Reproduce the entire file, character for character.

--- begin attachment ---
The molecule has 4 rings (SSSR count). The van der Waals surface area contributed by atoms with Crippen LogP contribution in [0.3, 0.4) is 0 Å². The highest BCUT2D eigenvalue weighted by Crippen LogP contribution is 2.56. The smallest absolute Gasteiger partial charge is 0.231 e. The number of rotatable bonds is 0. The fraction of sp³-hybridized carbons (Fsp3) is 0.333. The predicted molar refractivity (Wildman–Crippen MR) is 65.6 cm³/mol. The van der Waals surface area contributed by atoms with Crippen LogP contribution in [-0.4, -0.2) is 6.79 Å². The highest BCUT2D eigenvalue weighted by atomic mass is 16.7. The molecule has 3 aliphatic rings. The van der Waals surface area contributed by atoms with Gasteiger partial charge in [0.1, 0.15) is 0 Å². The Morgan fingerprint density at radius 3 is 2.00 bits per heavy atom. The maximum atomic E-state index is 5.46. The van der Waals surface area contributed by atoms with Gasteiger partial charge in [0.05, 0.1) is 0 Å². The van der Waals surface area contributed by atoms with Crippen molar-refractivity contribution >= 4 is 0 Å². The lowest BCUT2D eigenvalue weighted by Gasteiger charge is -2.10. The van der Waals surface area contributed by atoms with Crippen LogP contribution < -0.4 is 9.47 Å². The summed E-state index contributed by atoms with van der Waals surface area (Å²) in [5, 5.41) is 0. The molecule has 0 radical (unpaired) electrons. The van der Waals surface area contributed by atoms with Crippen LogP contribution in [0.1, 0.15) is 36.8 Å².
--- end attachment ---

The molecule has 4 rings (SSSR count). The van der Waals surface area contributed by atoms with Crippen LogP contribution in [0.3, 0.4) is 0 Å². The highest BCUT2D eigenvalue weighted by Crippen LogP contribution is 2.56. The smallest absolute Gasteiger partial charge is 0.231 e. The number of rotatable bonds is 0. The fraction of sp³-hybridized carbons (Fsp3) is 0.333. The predicted molar refractivity (Wildman–Crippen MR) is 65.6 cm³/mol. The van der Waals surface area contributed by atoms with Crippen LogP contribution in [-0.4, -0.2) is 6.79 Å². The highest BCUT2D eigenvalue weighted by atomic mass is 16.7. The molecule has 3 aliphatic rings. The van der Waals surface area contributed by atoms with Gasteiger partial charge in [0.1, 0.15) is 0 Å². The Morgan fingerprint density at radius 3 is 2.00 bits per heavy atom. The maximum atomic E-state index is 5.46. The van der Waals surface area contributed by atoms with Gasteiger partial charge in [0.05, 0.1) is 0 Å². The van der Waals surface area contributed by atoms with Crippen molar-refractivity contribution >= 4 is 0 Å². The lowest BCUT2D eigenvalue weighted by Gasteiger charge is -2.10. The van der Waals surface area contributed by atoms with Crippen LogP contribution < -0.4 is 9.47 Å². The summed E-state index contributed by atoms with van der Waals surface area (Å²) in [5, 5.41) is 0. The molecule has 0 radical (unpaired) electrons. The van der Waals surface area contributed by atoms with Crippen LogP contribution in [0.1, 0.15) is 36.8 Å².